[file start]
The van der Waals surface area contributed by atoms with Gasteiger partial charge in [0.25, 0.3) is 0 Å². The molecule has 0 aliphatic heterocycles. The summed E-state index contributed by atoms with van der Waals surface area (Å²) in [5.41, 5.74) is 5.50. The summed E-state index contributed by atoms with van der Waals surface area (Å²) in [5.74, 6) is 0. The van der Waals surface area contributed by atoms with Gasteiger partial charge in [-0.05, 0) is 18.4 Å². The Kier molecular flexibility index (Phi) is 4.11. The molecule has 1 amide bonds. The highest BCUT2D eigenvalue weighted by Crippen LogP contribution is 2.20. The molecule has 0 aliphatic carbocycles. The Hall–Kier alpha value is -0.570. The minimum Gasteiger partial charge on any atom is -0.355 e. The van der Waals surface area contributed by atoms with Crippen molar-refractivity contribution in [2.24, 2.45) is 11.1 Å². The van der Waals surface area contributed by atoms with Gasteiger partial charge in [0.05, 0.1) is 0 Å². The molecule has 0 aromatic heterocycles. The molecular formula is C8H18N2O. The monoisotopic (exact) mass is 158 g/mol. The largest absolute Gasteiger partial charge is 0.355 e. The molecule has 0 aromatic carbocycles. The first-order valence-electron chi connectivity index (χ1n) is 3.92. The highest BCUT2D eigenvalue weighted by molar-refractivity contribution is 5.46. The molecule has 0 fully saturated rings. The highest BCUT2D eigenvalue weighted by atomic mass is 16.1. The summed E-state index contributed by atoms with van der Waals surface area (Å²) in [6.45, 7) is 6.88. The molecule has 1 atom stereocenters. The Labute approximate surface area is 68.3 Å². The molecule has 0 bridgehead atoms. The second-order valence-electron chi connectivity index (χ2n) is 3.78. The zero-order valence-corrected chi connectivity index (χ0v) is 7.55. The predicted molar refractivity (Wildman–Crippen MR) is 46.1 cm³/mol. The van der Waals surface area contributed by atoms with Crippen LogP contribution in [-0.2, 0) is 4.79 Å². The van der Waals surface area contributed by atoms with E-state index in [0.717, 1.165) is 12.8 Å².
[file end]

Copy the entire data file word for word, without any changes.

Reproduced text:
The van der Waals surface area contributed by atoms with Gasteiger partial charge in [0.25, 0.3) is 0 Å². The molecule has 0 aliphatic heterocycles. The summed E-state index contributed by atoms with van der Waals surface area (Å²) in [5.41, 5.74) is 5.50. The summed E-state index contributed by atoms with van der Waals surface area (Å²) in [5.74, 6) is 0. The van der Waals surface area contributed by atoms with Gasteiger partial charge in [-0.05, 0) is 18.4 Å². The Kier molecular flexibility index (Phi) is 4.11. The molecule has 1 amide bonds. The highest BCUT2D eigenvalue weighted by Crippen LogP contribution is 2.20. The molecule has 0 aliphatic carbocycles. The Hall–Kier alpha value is -0.570. The minimum Gasteiger partial charge on any atom is -0.355 e. The van der Waals surface area contributed by atoms with Crippen molar-refractivity contribution in [2.24, 2.45) is 11.1 Å². The van der Waals surface area contributed by atoms with Gasteiger partial charge in [0.05, 0.1) is 0 Å². The molecule has 0 aromatic heterocycles. The molecular formula is C8H18N2O. The monoisotopic (exact) mass is 158 g/mol. The largest absolute Gasteiger partial charge is 0.355 e. The molecule has 0 aromatic carbocycles. The first-order valence-electron chi connectivity index (χ1n) is 3.92. The highest BCUT2D eigenvalue weighted by molar-refractivity contribution is 5.46. The molecule has 0 fully saturated rings. The highest BCUT2D eigenvalue weighted by atomic mass is 16.1. The summed E-state index contributed by atoms with van der Waals surface area (Å²) in [6.45, 7) is 6.88. The molecule has 1 atom stereocenters. The Labute approximate surface area is 68.3 Å². The molecule has 0 bridgehead atoms. The second-order valence-electron chi connectivity index (χ2n) is 3.78. The zero-order valence-corrected chi connectivity index (χ0v) is 7.55. The predicted molar refractivity (Wildman–Crippen MR) is 46.1 cm³/mol. The van der Waals surface area contributed by atoms with Crippen LogP contribution in [-0.2, 0) is 4.79 Å². The van der Waals surface area contributed by atoms with E-state index in [0.717, 1.165) is 12.8 Å².